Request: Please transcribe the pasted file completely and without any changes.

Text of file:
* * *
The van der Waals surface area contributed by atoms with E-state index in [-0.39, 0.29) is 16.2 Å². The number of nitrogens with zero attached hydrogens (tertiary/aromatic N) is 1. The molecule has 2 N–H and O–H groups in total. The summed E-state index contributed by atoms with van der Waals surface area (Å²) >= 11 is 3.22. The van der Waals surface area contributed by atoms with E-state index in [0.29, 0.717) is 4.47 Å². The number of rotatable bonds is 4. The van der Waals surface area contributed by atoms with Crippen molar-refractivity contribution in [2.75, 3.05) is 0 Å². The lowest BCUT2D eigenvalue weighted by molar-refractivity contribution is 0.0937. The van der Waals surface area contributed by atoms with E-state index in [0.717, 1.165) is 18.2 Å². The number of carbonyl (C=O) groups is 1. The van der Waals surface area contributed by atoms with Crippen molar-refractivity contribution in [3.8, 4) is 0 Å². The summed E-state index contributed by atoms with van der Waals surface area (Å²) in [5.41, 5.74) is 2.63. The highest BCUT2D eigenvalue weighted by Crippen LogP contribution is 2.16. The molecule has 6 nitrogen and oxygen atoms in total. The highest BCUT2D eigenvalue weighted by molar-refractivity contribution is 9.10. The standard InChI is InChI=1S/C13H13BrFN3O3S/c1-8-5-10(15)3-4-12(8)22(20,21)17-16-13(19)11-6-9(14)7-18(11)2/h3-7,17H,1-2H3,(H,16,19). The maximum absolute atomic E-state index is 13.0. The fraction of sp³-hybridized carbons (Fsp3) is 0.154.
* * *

The van der Waals surface area contributed by atoms with E-state index in [-0.39, 0.29) is 16.2 Å². The number of nitrogens with zero attached hydrogens (tertiary/aromatic N) is 1. The molecule has 2 N–H and O–H groups in total. The summed E-state index contributed by atoms with van der Waals surface area (Å²) >= 11 is 3.22. The van der Waals surface area contributed by atoms with E-state index in [0.29, 0.717) is 4.47 Å². The number of rotatable bonds is 4. The van der Waals surface area contributed by atoms with Crippen molar-refractivity contribution in [2.75, 3.05) is 0 Å². The lowest BCUT2D eigenvalue weighted by molar-refractivity contribution is 0.0937. The van der Waals surface area contributed by atoms with E-state index in [0.717, 1.165) is 18.2 Å². The number of carbonyl (C=O) groups is 1. The van der Waals surface area contributed by atoms with Crippen molar-refractivity contribution in [3.8, 4) is 0 Å². The summed E-state index contributed by atoms with van der Waals surface area (Å²) in [5.41, 5.74) is 2.63. The highest BCUT2D eigenvalue weighted by Crippen LogP contribution is 2.16. The molecule has 6 nitrogen and oxygen atoms in total. The highest BCUT2D eigenvalue weighted by molar-refractivity contribution is 9.10. The standard InChI is InChI=1S/C13H13BrFN3O3S/c1-8-5-10(15)3-4-12(8)22(20,21)17-16-13(19)11-6-9(14)7-18(11)2/h3-7,17H,1-2H3,(H,16,19). The maximum absolute atomic E-state index is 13.0. The fraction of sp³-hybridized carbons (Fsp3) is 0.154.